After a less than successful attempt to hire a new police chief this summer, the city of Statesboro is hiring a consulting firm to help with the reopened search.
In a specially called meeting Tuesday afternoon, City Council unanimously authorized Mayor Jan Moore to negotiate a contract with Developmental Associates LLC, based in Durham, North Carolina, for an amount not to exceed $30,000. Developmental Associates was one of two firms that pitched proposals to provide recruitment and candidate assessment services.
Developmental Associates actually asked for $23,000, and the other firm, Waters & Company, asked for about $1,500 more than that, said city Human Resources Director Jeffery Grant.
Seven firms responded to the city's request for proposals. Grant and City Manager Randy Wetmore said city staff members were unanimous in narrowing the list to these two.
Developmental Associates President Stephen K. Straus, Ph.D., spoke to the mayor and council by a computer videophone connection. Straus, who has a master's degree in public administration and his doctorate in political science, founded the firm in 1991.
All of the more than 20 searches for police and fire chiefs that Straus' firm has done in the last four years have been for cities and colleges in North Carolina, except for a chief for Spartanburg, South Carolina. However, the firm has found some of these chiefs in other states, including Georgia, and would like to expand to serve communities elsewhere in the Southeast, Straus said.
Developmental Associates will require that semifinalists for the job take an emotional intelligence test.
Job interviews are limited in what they reveal about applicants' abilities, Straus said. His process does use telephone interviews, conducted by a retired police chief, during secondary screening. But instead of final interviews, finalists will be asked to participate in an "assessment center" process, responding to scenarios such as a simulated emergency or role-playing press conference. Scoring panels, which city officials indicated should include staff, council members and community members as well as area police chiefs, will evaluate these.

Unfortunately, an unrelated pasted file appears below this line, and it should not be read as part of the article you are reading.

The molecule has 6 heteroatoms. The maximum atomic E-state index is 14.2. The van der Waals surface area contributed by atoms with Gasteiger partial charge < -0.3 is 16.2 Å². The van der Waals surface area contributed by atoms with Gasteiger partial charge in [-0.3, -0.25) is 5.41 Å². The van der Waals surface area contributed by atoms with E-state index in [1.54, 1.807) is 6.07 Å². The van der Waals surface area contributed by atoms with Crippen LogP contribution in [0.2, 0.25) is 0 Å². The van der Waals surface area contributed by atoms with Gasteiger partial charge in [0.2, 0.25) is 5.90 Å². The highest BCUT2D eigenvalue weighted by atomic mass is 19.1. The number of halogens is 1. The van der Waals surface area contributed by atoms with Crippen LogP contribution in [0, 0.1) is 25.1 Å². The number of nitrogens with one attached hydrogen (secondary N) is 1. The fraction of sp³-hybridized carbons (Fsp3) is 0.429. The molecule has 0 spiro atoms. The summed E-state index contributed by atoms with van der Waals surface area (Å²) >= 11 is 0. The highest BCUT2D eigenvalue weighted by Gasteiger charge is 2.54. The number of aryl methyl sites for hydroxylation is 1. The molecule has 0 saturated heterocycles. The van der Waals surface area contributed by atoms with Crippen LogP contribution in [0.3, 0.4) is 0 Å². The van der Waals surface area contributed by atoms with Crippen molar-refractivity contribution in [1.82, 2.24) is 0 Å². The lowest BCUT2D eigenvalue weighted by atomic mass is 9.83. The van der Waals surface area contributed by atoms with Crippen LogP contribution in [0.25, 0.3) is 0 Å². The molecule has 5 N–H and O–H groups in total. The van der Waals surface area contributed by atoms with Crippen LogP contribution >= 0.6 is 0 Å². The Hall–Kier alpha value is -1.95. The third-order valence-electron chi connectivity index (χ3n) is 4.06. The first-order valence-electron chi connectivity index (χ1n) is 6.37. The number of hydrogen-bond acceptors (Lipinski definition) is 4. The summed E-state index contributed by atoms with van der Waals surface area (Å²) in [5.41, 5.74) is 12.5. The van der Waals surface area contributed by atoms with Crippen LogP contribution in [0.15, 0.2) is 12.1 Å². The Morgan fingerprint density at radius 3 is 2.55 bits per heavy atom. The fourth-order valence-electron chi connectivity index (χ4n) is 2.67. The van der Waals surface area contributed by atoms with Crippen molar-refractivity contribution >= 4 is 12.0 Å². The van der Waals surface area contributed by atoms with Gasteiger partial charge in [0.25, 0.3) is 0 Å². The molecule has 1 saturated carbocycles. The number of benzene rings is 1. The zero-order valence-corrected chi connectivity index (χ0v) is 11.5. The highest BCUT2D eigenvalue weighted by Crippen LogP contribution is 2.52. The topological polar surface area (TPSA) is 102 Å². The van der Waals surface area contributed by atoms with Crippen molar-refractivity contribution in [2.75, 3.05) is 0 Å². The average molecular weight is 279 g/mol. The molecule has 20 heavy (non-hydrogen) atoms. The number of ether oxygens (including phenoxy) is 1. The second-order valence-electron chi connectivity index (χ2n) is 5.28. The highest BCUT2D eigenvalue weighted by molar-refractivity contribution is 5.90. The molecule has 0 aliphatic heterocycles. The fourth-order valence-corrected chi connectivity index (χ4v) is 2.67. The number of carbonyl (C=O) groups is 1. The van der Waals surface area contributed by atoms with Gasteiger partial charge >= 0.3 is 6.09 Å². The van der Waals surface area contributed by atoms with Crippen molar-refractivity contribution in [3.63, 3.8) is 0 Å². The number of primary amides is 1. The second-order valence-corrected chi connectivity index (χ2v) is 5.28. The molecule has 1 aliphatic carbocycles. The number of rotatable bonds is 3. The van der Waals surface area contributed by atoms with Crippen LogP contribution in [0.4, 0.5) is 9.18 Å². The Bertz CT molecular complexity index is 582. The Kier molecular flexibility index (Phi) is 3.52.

"I think that when candidates look at their site, those who will sign up to go through this process will be candidates that really want (to be considered)," Wetmore said. "It's kind of a self-selecting process."
Wetmore was hired as city manager earlier this year. He officially started work Sept 1, only after first taking part in the final stages of the previous, aborted police chief search. The city did not use a search firm that time but did get assistance from the Georgia Association of Chiefs of Police.
City officials introduced three finalists for the chief's job to the local public in early August but then didn't hire any of them. The appointment is officially Wetmore's to make as city manager, and his first action on the subject was an announcement in September that the search would be reopened, with previous applicants eligible to reapply.
The other offer
Waters & Company, based in Texas, has a more than 30-year track record in executive recruitment. The company has done more than 360 successful recruitments since 2010, company Vice President Miguel Ozuna told Statesboro City Council.
Waters & Company uses a more traditional interview process, according to Ozuna's in-person presentation.
The company aims for a 90-day timeline to hire a chief but has been averaging around 102 days, he said.
Developmental Associates proposed to bring the city candidates' scores and other information for a decision by day 71.
Both companies promised extensive background checks of finalists. But Developmental Associates emphasized the use of Google and social media searches earlier in the process, Moore observed.
The council's vote to use Developmental Associates was unanimous, on a motion from Councilman Travis Chance, seconded by Councilman Jeff Yawn.
Herald reporter Al Hackle may be reached at (912) 489-9458.